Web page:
Encyclopedia of Disasters: Environmental Catastrophes and Human Tragedies, Volumes 1-2

Encyclopedia of Disasters: Environmental Catastrophes and Human Tragedies, Volumes 1-2

Angus M. Gunn


Disasters can strike at any time. From the eruption of Mt. Vesuvius to storm Katrina, floods, tornadoes, earthquakes, hurricanes and different common failures have triggered great dying, human ache, and environmental disaster. The complicated technological and social adjustments of the previous few centuries haven't in basic terms intensified the influence of such common failures, yet have extra new brought new purposes to be troubled - airplane crashes, bombings, commercial injuries, genocides. Calling a few mess ups usual and others man-made downplays the real interrelationship among the development and human activities. Human activities - or inactions - can catapult a traditional phenomenon right into a lethal disaster. Likewise, nature might be extraordinarily disrupted via occasions which are created via humans.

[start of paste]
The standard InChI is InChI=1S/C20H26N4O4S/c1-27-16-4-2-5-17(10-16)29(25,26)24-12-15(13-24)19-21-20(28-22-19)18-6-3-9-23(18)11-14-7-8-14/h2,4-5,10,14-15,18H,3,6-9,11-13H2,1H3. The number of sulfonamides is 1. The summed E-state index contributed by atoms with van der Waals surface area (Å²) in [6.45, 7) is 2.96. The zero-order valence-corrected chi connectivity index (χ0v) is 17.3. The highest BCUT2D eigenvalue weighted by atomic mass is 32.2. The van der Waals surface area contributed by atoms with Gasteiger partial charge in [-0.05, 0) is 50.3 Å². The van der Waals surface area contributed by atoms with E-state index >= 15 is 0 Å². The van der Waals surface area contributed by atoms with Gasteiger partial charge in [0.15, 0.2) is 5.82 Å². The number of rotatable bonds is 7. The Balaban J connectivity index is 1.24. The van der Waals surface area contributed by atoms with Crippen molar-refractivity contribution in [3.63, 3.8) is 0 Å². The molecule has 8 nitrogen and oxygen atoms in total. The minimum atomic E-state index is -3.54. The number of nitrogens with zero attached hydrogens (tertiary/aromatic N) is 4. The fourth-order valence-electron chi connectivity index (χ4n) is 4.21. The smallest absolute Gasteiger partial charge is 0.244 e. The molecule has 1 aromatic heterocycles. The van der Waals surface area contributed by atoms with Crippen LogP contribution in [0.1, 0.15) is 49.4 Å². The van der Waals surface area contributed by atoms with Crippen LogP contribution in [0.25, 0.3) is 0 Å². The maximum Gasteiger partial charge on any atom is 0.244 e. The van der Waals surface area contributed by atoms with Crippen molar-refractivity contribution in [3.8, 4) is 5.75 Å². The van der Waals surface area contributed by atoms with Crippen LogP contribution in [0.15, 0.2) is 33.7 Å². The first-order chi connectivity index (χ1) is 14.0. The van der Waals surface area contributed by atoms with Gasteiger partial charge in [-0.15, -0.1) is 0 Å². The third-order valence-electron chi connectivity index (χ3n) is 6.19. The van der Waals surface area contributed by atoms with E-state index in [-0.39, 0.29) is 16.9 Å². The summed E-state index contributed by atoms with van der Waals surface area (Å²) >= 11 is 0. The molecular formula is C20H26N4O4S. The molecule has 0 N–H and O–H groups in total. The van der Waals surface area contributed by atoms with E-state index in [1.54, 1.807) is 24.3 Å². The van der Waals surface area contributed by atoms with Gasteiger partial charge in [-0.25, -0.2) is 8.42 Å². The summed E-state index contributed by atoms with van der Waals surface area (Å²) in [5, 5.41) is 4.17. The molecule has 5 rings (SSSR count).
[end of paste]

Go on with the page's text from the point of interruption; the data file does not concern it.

<i>Encyclopedia of DisasterS&Lt;/i> covers over one hundred eighty of crucial mess ups in background. prepared chronologically, the encyclopedia contains entries on these failures that experience had the best historic, environmental, and cultural impression: The eruption of Mt. Vesuvius, which destroyed the cities of Pompeii and Herculaneum; the London hearth of 1666, which flattened a lot of London and allowed the rebuilding of the town; the influenza epidemic of 1918, which killed hundreds of thousands; the 1964 Prince William Sound earthquake in Alaska, which brought on loss of life and destruction as distant as Hawaii; the worst nuclear energy plant twist of fate in Chernobyl, Ukraine, in 1964, that has rendered the encompassing panorama uninhabitable; and the 2004 earthquake that created a tsunami that killed millions in Sumatra. every one access features a checklist of readings for extra learn, and the encyclopedia is illustrated with quite a few pictures and line illustrations that express the destruction and melancholy attributable to those disasters.

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